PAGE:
|Image screenshot from Treehugger.|
Part of that is likely geographic distance. Part of it is lack of knowledge about the issue. But part of it is because we're addicted to our electronic gadgets, so we don't want to know. We don't want to take action that would disrupt our own lives.
Our friends at Treehugger recently featured the work of photographer Sarah Fretwell, who was so outraged by the lack of response by the world community to the horrific prevalence of rape, and so frustrated that media outlets told her this story had already been "done," that she decided to turn her "news" story into art. Now her images are getting attention.
In the interview with Treehugger, Fretwell summarizes the problem this way:
Originally, rape was used as a tool of war to break apart communities and scare them into loyalty or punish them for helping an opposing group. One of the most shocking things is that rape has become “normalized” and now boys/men are being raped too. Money from the “conflict” minerals in our technology fuels continued instability in the DRC.
The breakdown of society and the normalization of rape is a byproduct of a corrupt government, land disputes, citizenship disputes, and the exploitive businesses practices (including by US, European, and Canadian companies) occurring in the DRC. An elite class of Congolese, the corrupt Congolese government, unscrupulous foreign mining and banking companies, and paramilitaries from multiple countries (mainly Rwanda, Uganda, and Burundi) are keeping the country unstable in a fight for profit and power.
The poor bear the brunt of the conflict, experience none of the benefit, and have no voice in the government. When they do speak out they are punished. Women, girls, and other vulnerable populations are at the lower echelons of society. They have no way to protect themselves and no one is protecting them. With few rights and no functioning justice system, they are the easiest to victimize. Men and boys have been emasculated and there is little opportunity to provide for their family. Often their only job opportunity is to join the military or a rebel group, as little of the profit the government or elite business goes back into building the country.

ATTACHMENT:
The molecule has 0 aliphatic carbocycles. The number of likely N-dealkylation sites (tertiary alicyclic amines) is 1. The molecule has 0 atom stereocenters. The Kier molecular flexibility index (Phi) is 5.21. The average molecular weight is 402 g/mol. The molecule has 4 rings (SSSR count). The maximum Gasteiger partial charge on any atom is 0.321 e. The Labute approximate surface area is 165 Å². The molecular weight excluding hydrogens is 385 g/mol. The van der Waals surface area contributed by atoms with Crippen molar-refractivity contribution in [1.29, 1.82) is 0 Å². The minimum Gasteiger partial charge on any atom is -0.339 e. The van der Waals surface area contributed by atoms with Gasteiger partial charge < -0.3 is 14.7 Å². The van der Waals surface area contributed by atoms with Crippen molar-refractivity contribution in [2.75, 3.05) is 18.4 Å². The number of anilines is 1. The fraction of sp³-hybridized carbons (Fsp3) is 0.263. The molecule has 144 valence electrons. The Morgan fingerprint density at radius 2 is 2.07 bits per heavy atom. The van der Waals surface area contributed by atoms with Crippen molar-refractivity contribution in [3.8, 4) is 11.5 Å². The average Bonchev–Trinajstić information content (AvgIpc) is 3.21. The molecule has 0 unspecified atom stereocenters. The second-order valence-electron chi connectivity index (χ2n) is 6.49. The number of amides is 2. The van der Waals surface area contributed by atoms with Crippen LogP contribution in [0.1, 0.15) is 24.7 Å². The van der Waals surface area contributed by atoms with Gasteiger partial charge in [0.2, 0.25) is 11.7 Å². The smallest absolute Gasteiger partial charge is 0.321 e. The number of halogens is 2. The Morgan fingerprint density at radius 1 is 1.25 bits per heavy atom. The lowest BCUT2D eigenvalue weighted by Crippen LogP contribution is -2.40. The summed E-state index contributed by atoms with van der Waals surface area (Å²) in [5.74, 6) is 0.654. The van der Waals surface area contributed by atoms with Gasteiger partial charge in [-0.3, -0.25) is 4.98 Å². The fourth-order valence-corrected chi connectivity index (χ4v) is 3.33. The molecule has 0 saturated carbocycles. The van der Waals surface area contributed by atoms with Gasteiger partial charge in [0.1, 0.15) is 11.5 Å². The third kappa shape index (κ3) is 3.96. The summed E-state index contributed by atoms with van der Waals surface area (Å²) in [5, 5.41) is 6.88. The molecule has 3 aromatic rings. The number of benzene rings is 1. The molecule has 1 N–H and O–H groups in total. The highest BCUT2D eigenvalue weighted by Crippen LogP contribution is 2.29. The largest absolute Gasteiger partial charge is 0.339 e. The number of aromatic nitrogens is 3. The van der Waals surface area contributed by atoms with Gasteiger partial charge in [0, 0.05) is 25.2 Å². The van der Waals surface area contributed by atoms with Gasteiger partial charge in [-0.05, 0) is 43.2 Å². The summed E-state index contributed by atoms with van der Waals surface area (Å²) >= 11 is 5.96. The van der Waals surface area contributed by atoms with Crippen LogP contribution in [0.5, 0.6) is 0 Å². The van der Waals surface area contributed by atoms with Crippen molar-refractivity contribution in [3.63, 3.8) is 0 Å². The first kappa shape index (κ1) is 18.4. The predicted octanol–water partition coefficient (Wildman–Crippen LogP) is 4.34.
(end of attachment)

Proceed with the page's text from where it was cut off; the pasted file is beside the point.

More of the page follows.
With no transparency in the business transactions the people have no way to hold their government accountable for its business dealings. In not taking a strong stance on this issue of conflict minerals companies are in essence saying, “This is an acceptable cost of doing business”.
Fretwell doesn't just bring attention to this problem. She also offers suggestions for what the industry, investors, and citizens can do to raise awareness and create demand for conflict-free products.
Fretwell's work serves as a valuable springboard for discussing this issue with students and colleagues and for taking positive action to address this grave situation. Fretwell herself is also a wonderful example of an ordinary hero who was inspired to help amplify the voice of those in need and to take on broken systems.
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